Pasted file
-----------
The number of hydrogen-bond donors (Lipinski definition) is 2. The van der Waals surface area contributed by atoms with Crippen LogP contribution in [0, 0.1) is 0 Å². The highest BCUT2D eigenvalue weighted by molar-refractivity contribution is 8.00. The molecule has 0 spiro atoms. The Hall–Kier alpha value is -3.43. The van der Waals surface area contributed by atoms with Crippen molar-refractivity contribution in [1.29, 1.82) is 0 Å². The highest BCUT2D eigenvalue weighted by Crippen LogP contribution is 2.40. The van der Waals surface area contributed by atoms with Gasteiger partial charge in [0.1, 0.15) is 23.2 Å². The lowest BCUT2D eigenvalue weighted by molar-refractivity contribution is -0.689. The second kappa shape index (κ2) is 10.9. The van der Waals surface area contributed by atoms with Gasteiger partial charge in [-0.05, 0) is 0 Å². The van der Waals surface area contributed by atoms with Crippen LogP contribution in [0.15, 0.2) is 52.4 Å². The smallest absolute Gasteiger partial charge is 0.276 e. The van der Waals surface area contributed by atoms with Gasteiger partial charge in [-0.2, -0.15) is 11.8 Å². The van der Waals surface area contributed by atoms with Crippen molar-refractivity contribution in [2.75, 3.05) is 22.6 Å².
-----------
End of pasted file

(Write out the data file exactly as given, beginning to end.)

The number of hydrogen-bond donors (Lipinski definition) is 2. The van der Waals surface area contributed by atoms with Crippen LogP contribution in [0, 0.1) is 0 Å². The highest BCUT2D eigenvalue weighted by molar-refractivity contribution is 8.00. The molecule has 0 spiro atoms. The Hall–Kier alpha value is -3.43. The van der Waals surface area contributed by atoms with Crippen molar-refractivity contribution in [1.29, 1.82) is 0 Å². The highest BCUT2D eigenvalue weighted by Crippen LogP contribution is 2.40. The van der Waals surface area contributed by atoms with Gasteiger partial charge in [0.1, 0.15) is 23.2 Å². The lowest BCUT2D eigenvalue weighted by molar-refractivity contribution is -0.689. The second kappa shape index (κ2) is 10.9. The van der Waals surface area contributed by atoms with Gasteiger partial charge in [-0.05, 0) is 0 Å². The van der Waals surface area contributed by atoms with Crippen LogP contribution in [0.15, 0.2) is 52.4 Å². The smallest absolute Gasteiger partial charge is 0.276 e. The van der Waals surface area contributed by atoms with Gasteiger partial charge in [-0.2, -0.15) is 11.8 Å². The van der Waals surface area contributed by atoms with Crippen molar-refractivity contribution in [2.75, 3.05) is 22.6 Å².